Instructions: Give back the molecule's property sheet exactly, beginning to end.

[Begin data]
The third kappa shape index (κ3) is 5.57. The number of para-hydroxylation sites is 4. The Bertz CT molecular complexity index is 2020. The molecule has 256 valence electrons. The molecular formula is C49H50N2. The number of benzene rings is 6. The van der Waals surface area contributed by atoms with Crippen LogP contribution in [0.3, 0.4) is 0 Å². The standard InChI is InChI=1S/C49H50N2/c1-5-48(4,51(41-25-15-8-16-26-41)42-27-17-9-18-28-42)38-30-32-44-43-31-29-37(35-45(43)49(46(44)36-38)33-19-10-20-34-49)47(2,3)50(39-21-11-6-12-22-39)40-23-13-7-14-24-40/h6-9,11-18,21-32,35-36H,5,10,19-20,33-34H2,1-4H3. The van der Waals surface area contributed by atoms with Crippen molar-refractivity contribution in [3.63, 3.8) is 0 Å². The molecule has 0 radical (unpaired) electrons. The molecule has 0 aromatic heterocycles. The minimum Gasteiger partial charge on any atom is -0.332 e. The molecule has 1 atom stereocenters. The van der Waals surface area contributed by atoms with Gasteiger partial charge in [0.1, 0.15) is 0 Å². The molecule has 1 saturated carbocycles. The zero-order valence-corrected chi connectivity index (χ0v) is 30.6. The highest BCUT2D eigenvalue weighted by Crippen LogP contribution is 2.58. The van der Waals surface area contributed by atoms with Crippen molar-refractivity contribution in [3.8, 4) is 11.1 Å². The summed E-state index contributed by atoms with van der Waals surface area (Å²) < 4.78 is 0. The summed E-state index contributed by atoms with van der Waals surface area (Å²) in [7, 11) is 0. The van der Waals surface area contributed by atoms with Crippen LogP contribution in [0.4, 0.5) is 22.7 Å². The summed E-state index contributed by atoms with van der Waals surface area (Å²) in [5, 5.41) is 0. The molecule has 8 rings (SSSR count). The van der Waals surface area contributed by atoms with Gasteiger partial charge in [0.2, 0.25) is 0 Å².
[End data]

The third kappa shape index (κ3) is 5.57. The number of para-hydroxylation sites is 4. The Bertz CT molecular complexity index is 2020. The molecule has 256 valence electrons. The molecular formula is C49H50N2. The number of benzene rings is 6. The van der Waals surface area contributed by atoms with Crippen LogP contribution in [0.3, 0.4) is 0 Å². The standard InChI is InChI=1S/C49H50N2/c1-5-48(4,51(41-25-15-8-16-26-41)42-27-17-9-18-28-42)38-30-32-44-43-31-29-37(35-45(43)49(46(44)36-38)33-19-10-20-34-49)47(2,3)50(39-21-11-6-12-22-39)40-23-13-7-14-24-40/h6-9,11-18,21-32,35-36H,5,10,19-20,33-34H2,1-4H3. The van der Waals surface area contributed by atoms with Crippen molar-refractivity contribution in [3.63, 3.8) is 0 Å². The molecule has 0 radical (unpaired) electrons. The molecule has 0 aromatic heterocycles. The minimum Gasteiger partial charge on any atom is -0.332 e. The molecule has 1 atom stereocenters. The van der Waals surface area contributed by atoms with Gasteiger partial charge in [0.1, 0.15) is 0 Å². The molecule has 1 saturated carbocycles. The zero-order valence-corrected chi connectivity index (χ0v) is 30.6. The highest BCUT2D eigenvalue weighted by Crippen LogP contribution is 2.58. The van der Waals surface area contributed by atoms with Crippen molar-refractivity contribution in [3.8, 4) is 11.1 Å². The summed E-state index contributed by atoms with van der Waals surface area (Å²) < 4.78 is 0. The summed E-state index contributed by atoms with van der Waals surface area (Å²) in [7, 11) is 0. The van der Waals surface area contributed by atoms with Crippen LogP contribution in [0.4, 0.5) is 22.7 Å². The summed E-state index contributed by atoms with van der Waals surface area (Å²) in [5, 5.41) is 0. The molecule has 8 rings (SSSR count). The van der Waals surface area contributed by atoms with Gasteiger partial charge in [0.2, 0.25) is 0 Å².